We have our tax returns prepared by an accountant every year. I know, I know, many in the FI community do their own but with Mr. SFF being self-employed and now having two rental properties, I would just rather have someone else, who is may more knowledgeable, do the returns for us. Last week we got the returns back and were they a doozey! We usually try to plan our taxes so we end up pretty close to zero. We don’t feel the need to give the government a free loan throughout the year (getting a return) but we also don’t want to write a check huge check. But I guess 2016 was a year where we were off, by A LOT. It was bad enough that our accountant gave us a bottle of wine. Yup, some good old alcohol to drown out the pain.
Last Tuesday we were supposed to fly out to the Denver area for a combined ski trip and also to visit my sister in law, her husband and my nephews. Even three days out from our departure date we knew that this trip wouldn’t go quite as planned. There was a blizzard on the horizon set to arrive on Tuesday, the day of our departure. We got a notification on Saturday that one of our flights might be a problem as we were scheduled to go through New York right in the heart of the storm. With this advance notice we were given the option of changing our flight without incurring any change fees. We changed our first flight to go through Detroit instead of NY and as we were set to leave at 5:45 am we figured we would be able to fly out before the storm hit.
Sleeping the night before an early morning flight never goes well but even after tossing and turning for well over an hour, we got a notification that our flight was cancelled around 11 pm. Bummer…but at least we knew the night before so we didn’t have to make it all the way to the airport in the wee hours of the morning before finding out. We slept in a little bit (does 7:15 count?), had breakfast, and then decided it would actually be easier to drive over to the airport and figure out our options instead of waiting on hold for hours with the airline (the hold time on Saturday was 2 hours). This turned out to be a great decision as the airport was a ghost town. We didn’t see a single passenger, despite there not be a flake of snow in the sky, and only a few airport employees around. Even all the shops were closed. Apparently only 2 flights made it out that morning before things closed down which meant we had the full attention of the counter agent. We decided since the forecast was estimating a couple of feet of snow it would be silly to head out west to ski/ride on Wednesday, plus the likelihood of actually getting out on a flight Wednesday was not likely as the storm was set to continue well into the day. So with our flight rescheduled to Thursday we headed home to rest after a horrible night of sleep. Continue reading “Vacation Turned Delay-cation Turned Stay-cation”→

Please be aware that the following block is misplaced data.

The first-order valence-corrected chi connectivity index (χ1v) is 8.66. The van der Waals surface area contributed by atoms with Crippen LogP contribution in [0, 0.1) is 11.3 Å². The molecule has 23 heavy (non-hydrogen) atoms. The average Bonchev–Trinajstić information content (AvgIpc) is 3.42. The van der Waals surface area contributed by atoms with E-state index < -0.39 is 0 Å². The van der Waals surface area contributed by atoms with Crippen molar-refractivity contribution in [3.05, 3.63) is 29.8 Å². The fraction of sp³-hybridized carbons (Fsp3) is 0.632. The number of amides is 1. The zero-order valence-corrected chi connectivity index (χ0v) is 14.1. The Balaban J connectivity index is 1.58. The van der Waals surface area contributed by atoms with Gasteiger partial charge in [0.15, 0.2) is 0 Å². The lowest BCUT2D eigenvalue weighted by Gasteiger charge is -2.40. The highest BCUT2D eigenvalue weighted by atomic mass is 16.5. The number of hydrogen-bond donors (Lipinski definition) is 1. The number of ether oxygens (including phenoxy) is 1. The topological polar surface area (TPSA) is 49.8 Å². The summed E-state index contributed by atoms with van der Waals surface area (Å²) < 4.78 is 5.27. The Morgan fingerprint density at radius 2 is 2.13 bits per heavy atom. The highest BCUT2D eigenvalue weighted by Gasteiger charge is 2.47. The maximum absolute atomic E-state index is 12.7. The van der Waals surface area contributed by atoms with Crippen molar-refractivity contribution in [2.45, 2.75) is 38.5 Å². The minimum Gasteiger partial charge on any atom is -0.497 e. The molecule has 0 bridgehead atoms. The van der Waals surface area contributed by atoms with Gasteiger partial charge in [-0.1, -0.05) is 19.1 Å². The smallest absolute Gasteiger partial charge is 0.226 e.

The journey towards Financial Independence is all about saving money but what about once you hit your FI goal? That is when things change and you go from savings mode into spend down mode. When in the car the other day both Mr. SFF and I admitted that the thought of actually spending our hard earned money was a little terrifying. Yup, terrifying is the word we both used. When you are a natural saver, like both of us have been our whole lives even well before starting this journey to FI, the thought of not only stopping saving but spending that hard earned money is a completely foreign and scary prospect. I think this is part of the reason I am overestimating how much money we will need. But in addition to overestimating our needs we are also trying to create other income streams so that we don’t actually have to rely on just our investments.
Now I think the term “spend down” might be slightly misleading for us as ideally we don’t want the value of our investments to go down over time. Once we hit FI we need our investments to not only keep up with inflation but also cover any unexpected costs that could come up over the decades that we will be spending in our retirement. This is even more important for those of us who will be spending so many years out of the full time workforce. If you retire well into you 60’s and you haven’t been diligently saving over the years then you will likely be drawing down your money but as we likely have 40 or more years in our retirement we need to make sure our investments are still growing and ensure our needs are covered. This means either making sure we have more than enough saved in our investment accounts or create other income streams. Continue reading “Where Will Our Retirement Income Come From?”→